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Thirty Two Teeth
Published on Saturday, 20 August 2011

3 stars

C venues - C soco (venue website)
3-14, 16-29 Aug, 3:20pm-4:20pm
Reviewed by Richard Stamp

 Recommended for age 12+ only.

A chilling psychological drama crossed with a fairytale, Thirty Two Teeth adeptly taps into both the dark side of childhood, and the innate horror we all feel when we contemplate a trip to the dentist.  It starts with a hideous image - let's just say that pliers are involved - but develops into a subtler, edgier exploration of earlier traumas, with a plentiful serving of fantasy on the side. The package didn't quite work for me, but the ideas are intriguing and the acting is unquestionably fine.

After a beautiful, mysterious opening monologue - one of the most cooly believable performances I remember seeing from an actor of this age - we meet the three young protagonists, who we soon learn are sharing a moment of crisis at the birth of a premature child. Jacob, himself a "miracle baby", has an idea to save the helpless youngster; one that first seems mad, but soon becomes twisted and, ultimately, surreal. There's a big, big surprise about a quarter of the way in, and if you haven't guessed what it is I wouldn't dare spoil it for you. Let's just say the trio entertain a visitor who, in the style of the genie from the lamp, may or may not be bent to their will.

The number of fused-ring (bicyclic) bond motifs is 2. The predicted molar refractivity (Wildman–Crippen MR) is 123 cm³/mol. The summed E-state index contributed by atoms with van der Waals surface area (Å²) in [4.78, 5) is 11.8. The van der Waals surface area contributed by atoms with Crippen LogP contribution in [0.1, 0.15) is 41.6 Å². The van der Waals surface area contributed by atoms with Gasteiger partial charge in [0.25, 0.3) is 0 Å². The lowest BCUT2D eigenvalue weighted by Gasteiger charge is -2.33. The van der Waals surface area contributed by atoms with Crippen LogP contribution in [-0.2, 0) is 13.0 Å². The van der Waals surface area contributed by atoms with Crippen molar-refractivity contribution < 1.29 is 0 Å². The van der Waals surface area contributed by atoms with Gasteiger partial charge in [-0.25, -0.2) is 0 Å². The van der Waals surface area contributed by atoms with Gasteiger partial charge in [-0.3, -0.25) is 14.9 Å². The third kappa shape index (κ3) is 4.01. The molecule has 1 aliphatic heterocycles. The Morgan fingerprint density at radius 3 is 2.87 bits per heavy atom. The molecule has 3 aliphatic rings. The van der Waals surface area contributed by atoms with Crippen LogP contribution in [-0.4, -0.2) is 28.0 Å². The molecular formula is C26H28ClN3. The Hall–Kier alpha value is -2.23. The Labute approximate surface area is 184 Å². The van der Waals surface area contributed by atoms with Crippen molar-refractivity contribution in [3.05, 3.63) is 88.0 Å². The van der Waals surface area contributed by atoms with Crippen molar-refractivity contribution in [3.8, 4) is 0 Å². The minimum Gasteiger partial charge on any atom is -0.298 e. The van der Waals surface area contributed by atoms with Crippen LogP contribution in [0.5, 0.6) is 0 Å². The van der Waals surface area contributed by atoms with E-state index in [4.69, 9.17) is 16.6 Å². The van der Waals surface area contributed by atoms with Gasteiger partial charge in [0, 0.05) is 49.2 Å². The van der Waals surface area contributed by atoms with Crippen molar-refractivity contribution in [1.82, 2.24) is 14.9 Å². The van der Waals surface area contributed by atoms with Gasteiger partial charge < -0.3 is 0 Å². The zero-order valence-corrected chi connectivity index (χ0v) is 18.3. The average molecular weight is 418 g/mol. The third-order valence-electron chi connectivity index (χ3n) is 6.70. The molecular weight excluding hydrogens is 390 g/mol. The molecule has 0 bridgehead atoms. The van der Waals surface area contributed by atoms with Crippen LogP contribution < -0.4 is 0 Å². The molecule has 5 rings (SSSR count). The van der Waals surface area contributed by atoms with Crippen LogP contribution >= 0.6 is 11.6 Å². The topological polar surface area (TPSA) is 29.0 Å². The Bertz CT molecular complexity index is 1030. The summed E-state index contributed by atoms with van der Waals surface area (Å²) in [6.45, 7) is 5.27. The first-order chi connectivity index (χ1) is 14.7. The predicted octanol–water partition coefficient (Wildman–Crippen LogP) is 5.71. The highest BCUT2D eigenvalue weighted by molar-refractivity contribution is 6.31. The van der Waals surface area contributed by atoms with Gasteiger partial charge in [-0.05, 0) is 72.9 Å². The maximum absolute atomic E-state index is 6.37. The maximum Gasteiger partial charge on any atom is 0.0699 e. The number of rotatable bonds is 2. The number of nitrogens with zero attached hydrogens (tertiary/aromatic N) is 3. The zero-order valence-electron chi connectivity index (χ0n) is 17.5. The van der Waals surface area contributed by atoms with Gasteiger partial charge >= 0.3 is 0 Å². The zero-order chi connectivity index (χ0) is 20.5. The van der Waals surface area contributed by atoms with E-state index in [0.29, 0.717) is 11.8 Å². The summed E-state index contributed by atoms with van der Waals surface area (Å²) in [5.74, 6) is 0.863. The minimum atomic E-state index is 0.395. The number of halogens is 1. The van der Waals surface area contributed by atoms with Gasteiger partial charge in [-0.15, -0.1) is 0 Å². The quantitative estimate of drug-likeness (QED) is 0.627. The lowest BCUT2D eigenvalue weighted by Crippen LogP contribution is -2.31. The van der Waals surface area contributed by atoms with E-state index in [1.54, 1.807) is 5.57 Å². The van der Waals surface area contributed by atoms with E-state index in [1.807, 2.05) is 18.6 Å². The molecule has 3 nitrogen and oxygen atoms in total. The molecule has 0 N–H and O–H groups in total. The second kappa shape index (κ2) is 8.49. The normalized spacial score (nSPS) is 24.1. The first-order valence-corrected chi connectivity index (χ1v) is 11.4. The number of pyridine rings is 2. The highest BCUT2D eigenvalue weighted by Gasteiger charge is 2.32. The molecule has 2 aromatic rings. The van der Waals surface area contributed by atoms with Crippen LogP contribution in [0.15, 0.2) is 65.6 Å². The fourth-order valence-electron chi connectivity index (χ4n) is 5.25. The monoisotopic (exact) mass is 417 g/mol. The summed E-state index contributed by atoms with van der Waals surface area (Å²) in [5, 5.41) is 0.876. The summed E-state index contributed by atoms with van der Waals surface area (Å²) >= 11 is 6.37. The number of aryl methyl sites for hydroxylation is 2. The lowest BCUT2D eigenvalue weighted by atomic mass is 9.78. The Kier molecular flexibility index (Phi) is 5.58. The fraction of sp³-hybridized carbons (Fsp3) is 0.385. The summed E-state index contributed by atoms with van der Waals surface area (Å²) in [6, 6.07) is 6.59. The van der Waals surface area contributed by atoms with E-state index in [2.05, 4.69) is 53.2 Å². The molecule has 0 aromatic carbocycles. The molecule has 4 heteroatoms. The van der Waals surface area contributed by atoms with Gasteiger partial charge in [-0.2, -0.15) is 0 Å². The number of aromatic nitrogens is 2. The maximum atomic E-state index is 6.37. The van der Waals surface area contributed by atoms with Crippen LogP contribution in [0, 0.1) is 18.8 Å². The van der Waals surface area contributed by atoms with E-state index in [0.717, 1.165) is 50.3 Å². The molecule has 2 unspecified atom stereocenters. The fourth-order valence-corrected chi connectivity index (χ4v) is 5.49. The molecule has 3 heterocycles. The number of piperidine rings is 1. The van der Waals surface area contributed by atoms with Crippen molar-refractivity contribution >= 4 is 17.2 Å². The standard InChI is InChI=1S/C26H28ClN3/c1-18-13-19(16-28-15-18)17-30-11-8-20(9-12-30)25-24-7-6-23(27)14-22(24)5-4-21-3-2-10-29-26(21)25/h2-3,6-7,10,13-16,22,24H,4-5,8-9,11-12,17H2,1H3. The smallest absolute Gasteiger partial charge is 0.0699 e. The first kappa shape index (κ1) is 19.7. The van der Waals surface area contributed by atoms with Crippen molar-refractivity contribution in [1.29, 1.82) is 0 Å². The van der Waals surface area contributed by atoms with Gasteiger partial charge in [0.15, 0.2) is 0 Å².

The unwilling guest herself is granted the most striking role, and she uses her latitude well. Always active, but never distracting, her physical performance captures madness and darkness alongside a childlike simplicity.  There are some clever ideas: it seems she can't speak in her captors' presence but is talkative when they're out of the room, so we, the audience, know more about her story and motivations than the characters on stage. But I felt she was a little too ephemeral; our glimpses into her life posed a few too many questions, many of which were never quite resolved.

The play suffers, too, from some very static staging; neither expansive nor claustrophobic, at times it just feels dull. It pains me to say that, because there's much which should hold interest in the multi-layered script, which first hints at and then reveals an unspoken childhood terror.  The storyline relies a little too much on coincidence but ultimately carries it off, largely through some spine-tingling interventions from the visitor, who proves able to voice the characters' own dreams.

The ending is believable and quiety horrific - though a little too sudden for my taste - and overall, the shadowed fairytale evoked by the script is curiously convincing. With a little more to engage the eyes as well as the ears, this could be a darkly macabre piece of theatre. As it stands, there's still plenty to get your thirty-two teeth into.

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